Fact sheets form the foundation of the meta model. Meta model is like a blueprint that defines the relationships between different architectural elements and how the information in fact sheets is interconnected. For example, business capabilities rely on applications, which, in turn, use IT Components, while organizations use applications and so forth.

The meta model can also be customized to adjust the structure and relationships of architectural elements. However, customizing the meta model should be done thoughtfully, as the out-of-the-box meta model is already well-designed for its intended purpose. To learn more about the meta model and modeling fact sheets, see Meta Model.

The high-level representation of the out-of-the-box meta model below shows the associated relationships:

LeanIX Meta Model

LeanIX Meta Model

Inventory and Collaboration

The inventory is the centralized repository where you create, add, and manage fact sheets. If you are seeking information from the fact sheets or if you are responsible for maintaining and ensuring the accuracy of the information in a fact sheet, the inventory is your go-to place.

Documenting an organization's IT landscape is a collaborative effort, and contributors such as application owners, business owners, data architects, etc, play an important role. Collaboration features like surveys, comments, and to-dos help keep data accurate and up-to-date. Additionally, fact sheet completeness and quality seal features assist enterprise architects in tracking the quality and completeness of data.

Reports and Diagrams

Reports and Diagrams in LeanIX provide visual representations and insights into your enterprise architecture data. You use reports to obtain a clear overview of the as-is and future-state architecture and identify trends, redundancies, and risks. For instance, landscape reports can be used to get a comprehensive view of the IT landscape, matrix reports provide correlations between attributes of different fact sheet types, and roadmap reports can be used to outline strategic initiatives and priorities for future-state architecture.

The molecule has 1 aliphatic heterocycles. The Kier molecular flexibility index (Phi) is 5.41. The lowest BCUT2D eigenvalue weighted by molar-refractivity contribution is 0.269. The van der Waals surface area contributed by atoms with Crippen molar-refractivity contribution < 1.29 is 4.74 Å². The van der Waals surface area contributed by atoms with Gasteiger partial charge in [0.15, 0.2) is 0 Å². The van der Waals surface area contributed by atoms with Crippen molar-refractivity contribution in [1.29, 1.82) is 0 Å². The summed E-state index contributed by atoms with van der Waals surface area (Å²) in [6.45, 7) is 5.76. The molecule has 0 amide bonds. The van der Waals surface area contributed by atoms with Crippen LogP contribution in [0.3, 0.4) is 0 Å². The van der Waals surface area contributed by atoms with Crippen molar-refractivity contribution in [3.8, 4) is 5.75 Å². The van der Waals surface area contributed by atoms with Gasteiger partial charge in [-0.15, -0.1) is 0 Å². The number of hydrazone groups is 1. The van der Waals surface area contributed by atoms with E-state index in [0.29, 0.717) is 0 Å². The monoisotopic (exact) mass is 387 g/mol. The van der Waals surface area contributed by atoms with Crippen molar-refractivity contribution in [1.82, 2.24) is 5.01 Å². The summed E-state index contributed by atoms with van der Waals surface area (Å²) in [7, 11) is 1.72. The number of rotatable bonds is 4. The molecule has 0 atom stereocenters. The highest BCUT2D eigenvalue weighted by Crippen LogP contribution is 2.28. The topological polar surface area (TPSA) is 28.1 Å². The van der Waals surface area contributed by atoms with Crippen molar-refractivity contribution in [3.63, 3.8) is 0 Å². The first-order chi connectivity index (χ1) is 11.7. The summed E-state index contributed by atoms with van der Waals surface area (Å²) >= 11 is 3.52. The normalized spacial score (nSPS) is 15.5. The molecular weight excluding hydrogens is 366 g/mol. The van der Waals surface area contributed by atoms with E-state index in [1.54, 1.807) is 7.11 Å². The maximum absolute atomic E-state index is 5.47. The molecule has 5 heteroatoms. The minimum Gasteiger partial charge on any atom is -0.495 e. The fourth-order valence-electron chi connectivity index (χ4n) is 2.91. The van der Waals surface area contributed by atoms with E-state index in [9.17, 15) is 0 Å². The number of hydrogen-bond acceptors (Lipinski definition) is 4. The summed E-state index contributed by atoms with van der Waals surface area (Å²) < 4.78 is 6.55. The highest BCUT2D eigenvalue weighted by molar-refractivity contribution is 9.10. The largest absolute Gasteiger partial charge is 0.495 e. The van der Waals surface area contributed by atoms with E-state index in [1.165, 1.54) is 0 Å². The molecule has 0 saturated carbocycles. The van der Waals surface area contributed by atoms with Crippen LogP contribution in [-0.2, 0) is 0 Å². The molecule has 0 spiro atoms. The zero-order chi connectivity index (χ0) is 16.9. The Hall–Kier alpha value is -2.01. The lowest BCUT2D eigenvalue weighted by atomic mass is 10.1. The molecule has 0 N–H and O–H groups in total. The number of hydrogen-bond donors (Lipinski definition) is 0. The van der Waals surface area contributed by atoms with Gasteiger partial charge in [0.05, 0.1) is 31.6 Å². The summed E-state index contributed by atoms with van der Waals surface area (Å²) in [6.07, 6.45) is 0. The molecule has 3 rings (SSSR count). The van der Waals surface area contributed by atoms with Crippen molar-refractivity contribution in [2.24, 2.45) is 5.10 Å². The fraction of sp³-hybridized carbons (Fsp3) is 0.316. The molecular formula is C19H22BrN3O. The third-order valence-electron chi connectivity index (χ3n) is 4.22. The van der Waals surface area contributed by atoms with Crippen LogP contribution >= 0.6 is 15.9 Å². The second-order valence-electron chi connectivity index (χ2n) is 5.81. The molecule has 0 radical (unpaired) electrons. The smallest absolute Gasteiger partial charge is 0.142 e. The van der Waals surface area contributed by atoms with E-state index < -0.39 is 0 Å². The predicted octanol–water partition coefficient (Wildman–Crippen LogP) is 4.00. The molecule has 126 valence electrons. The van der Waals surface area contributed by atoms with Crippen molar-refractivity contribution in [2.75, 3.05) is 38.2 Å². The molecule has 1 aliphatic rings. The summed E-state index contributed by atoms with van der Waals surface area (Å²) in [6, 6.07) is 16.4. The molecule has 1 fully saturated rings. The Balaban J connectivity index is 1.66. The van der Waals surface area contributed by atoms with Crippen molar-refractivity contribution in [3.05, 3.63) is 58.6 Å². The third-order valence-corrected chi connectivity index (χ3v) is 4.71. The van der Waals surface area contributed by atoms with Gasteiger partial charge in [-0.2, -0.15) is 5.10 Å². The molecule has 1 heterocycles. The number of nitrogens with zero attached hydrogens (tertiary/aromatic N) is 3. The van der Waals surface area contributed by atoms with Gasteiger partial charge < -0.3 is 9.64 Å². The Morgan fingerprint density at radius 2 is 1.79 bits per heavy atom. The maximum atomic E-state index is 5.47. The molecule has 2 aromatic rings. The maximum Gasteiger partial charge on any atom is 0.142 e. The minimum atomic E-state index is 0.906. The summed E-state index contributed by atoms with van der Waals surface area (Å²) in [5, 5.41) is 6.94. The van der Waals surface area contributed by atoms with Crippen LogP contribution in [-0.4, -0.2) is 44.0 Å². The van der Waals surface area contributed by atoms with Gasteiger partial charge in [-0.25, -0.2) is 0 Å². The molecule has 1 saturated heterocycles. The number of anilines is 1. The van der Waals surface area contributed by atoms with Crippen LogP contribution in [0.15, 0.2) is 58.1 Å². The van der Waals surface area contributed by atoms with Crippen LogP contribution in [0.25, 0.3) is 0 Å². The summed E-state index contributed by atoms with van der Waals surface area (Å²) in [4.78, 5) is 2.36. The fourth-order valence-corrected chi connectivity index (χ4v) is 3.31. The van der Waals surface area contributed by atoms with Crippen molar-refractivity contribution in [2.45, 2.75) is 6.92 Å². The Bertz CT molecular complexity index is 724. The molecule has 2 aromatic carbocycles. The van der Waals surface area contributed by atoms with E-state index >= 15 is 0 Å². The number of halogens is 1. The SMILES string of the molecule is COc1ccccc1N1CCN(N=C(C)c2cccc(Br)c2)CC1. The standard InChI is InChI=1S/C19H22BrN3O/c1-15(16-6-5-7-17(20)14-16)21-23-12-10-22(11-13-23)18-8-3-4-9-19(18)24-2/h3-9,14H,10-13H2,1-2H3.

Application Landscape Report

Application Landscape Report

Similarly, diagrams enable you to build visual models of an organization's enterprise architecture. You can break down complex architecture into manageable parts and interactively visualize relationships, data flow, and dependencies between various architectural elements. These visualization and analytical capabilities enable enterprise architects to chart out needed action plans, such as application rationalization, modernization, cloud migration, ERP transformation, etc.

Who Uses LeanIX Enterprise Architecture

A variety of individuals in different roles use LeanIX:

  • Enterprise architects: document, model, analyze, and optimize the enterprise architecture of the entire organization. To get started as a workspace administrator, see LeanIX for Enterprise Architects.
  • CIOs and IT leadership: gain a holistic view of IT performance, identify areas for optimization, and ensure alignment of IT with overall business strategy.
  • Application and business owners: understand how IT supports their business capabilities, ensure application data is accurate and up to date, and make data-driven decisions for improvement. To understand how to use LeanIX, see LeanIX for Application and Business Owners.
  • IT security: manage compliance, data privacy, and risk across the organization's tech landscape. To learn how obsolescence risk is managed, see Obsolescence Risk Management use case.
  • Transformation and project managers: gain transparency into all IT projects to create roadmaps, manage interdependencies, refine budgeting, and mitigate risk. To understand how to use LeanIX, see LeanIX for Application and Business Owners. For a better understanding related to your roles, consider exploring the Architecture and Road Map Planning guide and ERP Transformation use case.
  • Solution architects: design, implement, and integrate solutions to meet specific business and technology needs.